Oh boy, here come the hysterical headlines

On LiveScience:


On Philadelphia TV news:

These are all nonsense. Virtually all spiders are venomous, and the Joro spider does not have particularly strong venom and isn’t a hazard to humans. The “flying” bit is just a reference to the spiderlings’ dispersal method of using strands of silk to loft themselves into the air — the adults are much too large and heavy to do that.

At least NPR gets the story straight.

That is correct: harmless. Harmless to people, at least — there is concern that the Joro spider will displace other resident spider species.

But these are magnificent animals.

What’s also annoying to me is that we already have large orb-weaving spiders of similar size living in these same places that the Joro is invading. We have Argiope aurantia already.

These tend not to live in cities or places particularly close to people — they eat large insects, like grasshoppers. If your home is swarming with hoppers all over, then yes, maybe Argiope or Joro will set up shop in your neighborhood, and take out the grasshoppers. I’ve seen fallow fields around my home that are densely overgrown with grasses and where the grasshoppers are leaping all around you as you walk through the brush, and I’ll see Argiope spiders populating every square meter. They don’t get headlines, though, because they’re harmless and leave people alone.

Maybe I’ll have to record a video of one of these spectacularly dense Argiope sites this year — they usually start popping up in August, so you’ll have to wait a bit.


  1. birgerjohansson says

    I suggest hiring Dr. Girou from Dragon Ball Z to work on the ‘too small spiders’ issue.

  2. kenbakermn says

    I wish we were overrun by giant, venomous, FLYING spiders. I mean, I’d probably shit myself in terror, but it would be worth the mess to have giant flying spiders.

  3. Pierce R. Butler says

    Hysterical headlines, schmysterical schmeadlines: just wait for the Joro movie(s)!

  4. Hoosier Bluegill says

    I, for one, welcome our new arachnid overlords. Both of those pictures of of stunningly beautiful spiders.

  5. cheerfulcharlie says

    I for one welcome our new Joro Spider overlords.
    I grew up in Tulsa Oklahoma. We had nice, big, fat tarantulas. Jolos are pipsqueaks comparatively speaking.

  6. birgerjohansson says

    Another recent case of hysterical headlines was the description of a modest planet line-up in early June. In reality you could only see a couple of planets with the unaided eye.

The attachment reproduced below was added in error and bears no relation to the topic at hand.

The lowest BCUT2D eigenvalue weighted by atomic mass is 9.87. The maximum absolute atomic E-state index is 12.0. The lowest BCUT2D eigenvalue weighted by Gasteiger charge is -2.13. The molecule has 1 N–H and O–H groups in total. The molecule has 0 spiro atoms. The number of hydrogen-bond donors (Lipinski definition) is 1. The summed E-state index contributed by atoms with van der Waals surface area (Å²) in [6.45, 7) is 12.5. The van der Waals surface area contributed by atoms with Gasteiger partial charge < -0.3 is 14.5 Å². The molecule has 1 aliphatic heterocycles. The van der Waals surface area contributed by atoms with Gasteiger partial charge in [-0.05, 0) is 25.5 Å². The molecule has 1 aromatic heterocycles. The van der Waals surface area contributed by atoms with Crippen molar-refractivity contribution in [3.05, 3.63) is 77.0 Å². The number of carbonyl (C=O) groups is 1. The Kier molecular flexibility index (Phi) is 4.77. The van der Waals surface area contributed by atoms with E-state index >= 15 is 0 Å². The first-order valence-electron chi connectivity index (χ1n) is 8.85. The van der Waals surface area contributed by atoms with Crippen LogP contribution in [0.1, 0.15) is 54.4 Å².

7. Matthew Currie says

    Flying spiders? The end of the world! Hovind had better hurry up and finish that ark! “What are we in the hands of the great God?”

  8. Rich Woods says

    @birgerjohansson #12:

    “Big, fat tarantulas…” Yum.

    There are people in South America who, when travelling, catch female tarantulas for their eggs. They squeeze the eggs out to whip up and fry on a heated flat rock as an arachnid omelette. Easier than carrying a chicken around, I suppose.

  9. Walter Solomon says

    @16 Autobot Silverwynde

    What’s wrong with stinkbugs? I love flicking them around.

  10. eastexsteve says

    On Argiope aurantia’s abdomen it looks like a women with her hands on her hips and a Marge Simpson hairdo with a stern or a bit angry expression.

  11. Robert Webster says

    Thanks for clearing that up. I mean, I’m no biologist, but I know about ballooning. I just couldn’t figure out how a full-grown spider could do it.

  12. redwood says

    I have joro spiders on my balcony every summer and I really enjoy looking at them and their golden webs, especially when they are caught in the sunlight. A few years ago they built a giant “danchi” (apartment building complex) on a neighbor’s farm with over 30 webs having a jorogumo at the heart of each. I keep hoping for a repeat but maybe it depends on what’s available to eat and the number of insects here in central Japan seem to be decreasing, at least that’s what my car’s windshield is telling me.

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